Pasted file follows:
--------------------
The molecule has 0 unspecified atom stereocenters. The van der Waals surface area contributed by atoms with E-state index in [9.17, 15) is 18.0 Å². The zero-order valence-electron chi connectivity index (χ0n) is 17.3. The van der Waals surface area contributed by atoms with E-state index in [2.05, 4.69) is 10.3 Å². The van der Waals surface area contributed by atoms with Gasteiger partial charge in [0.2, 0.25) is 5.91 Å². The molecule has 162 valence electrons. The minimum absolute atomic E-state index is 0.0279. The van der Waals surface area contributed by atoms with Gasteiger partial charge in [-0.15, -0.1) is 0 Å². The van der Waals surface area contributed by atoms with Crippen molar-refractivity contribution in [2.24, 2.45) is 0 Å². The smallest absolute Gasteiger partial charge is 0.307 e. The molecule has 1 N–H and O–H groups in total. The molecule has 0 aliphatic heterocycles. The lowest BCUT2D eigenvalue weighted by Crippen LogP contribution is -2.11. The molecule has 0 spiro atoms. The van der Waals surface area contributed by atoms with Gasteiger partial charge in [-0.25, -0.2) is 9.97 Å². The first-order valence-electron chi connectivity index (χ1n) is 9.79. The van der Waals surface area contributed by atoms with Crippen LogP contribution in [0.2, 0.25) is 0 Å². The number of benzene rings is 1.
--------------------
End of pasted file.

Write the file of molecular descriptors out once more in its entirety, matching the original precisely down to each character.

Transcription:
The molecule has 0 unspecified atom stereocenters. The van der Waals surface area contributed by atoms with E-state index in [9.17, 15) is 18.0 Å². The zero-order valence-electron chi connectivity index (χ0n) is 17.3. The van der Waals surface area contributed by atoms with E-state index in [2.05, 4.69) is 10.3 Å². The van der Waals surface area contributed by atoms with Gasteiger partial charge in [0.2, 0.25) is 5.91 Å². The molecule has 162 valence electrons. The minimum absolute atomic E-state index is 0.0279. The van der Waals surface area contributed by atoms with Gasteiger partial charge in [-0.15, -0.1) is 0 Å². The van der Waals surface area contributed by atoms with Crippen molar-refractivity contribution in [2.24, 2.45) is 0 Å². The smallest absolute Gasteiger partial charge is 0.307 e. The molecule has 1 N–H and O–H groups in total. The molecule has 0 aliphatic heterocycles. The lowest BCUT2D eigenvalue weighted by Crippen LogP contribution is -2.11. The molecule has 0 spiro atoms. The van der Waals surface area contributed by atoms with Gasteiger partial charge in [-0.25, -0.2) is 9.97 Å². The first-order valence-electron chi connectivity index (χ1n) is 9.79. The van der Waals surface area contributed by atoms with Crippen LogP contribution in [0.2, 0.25) is 0 Å². The number of benzene rings is 1.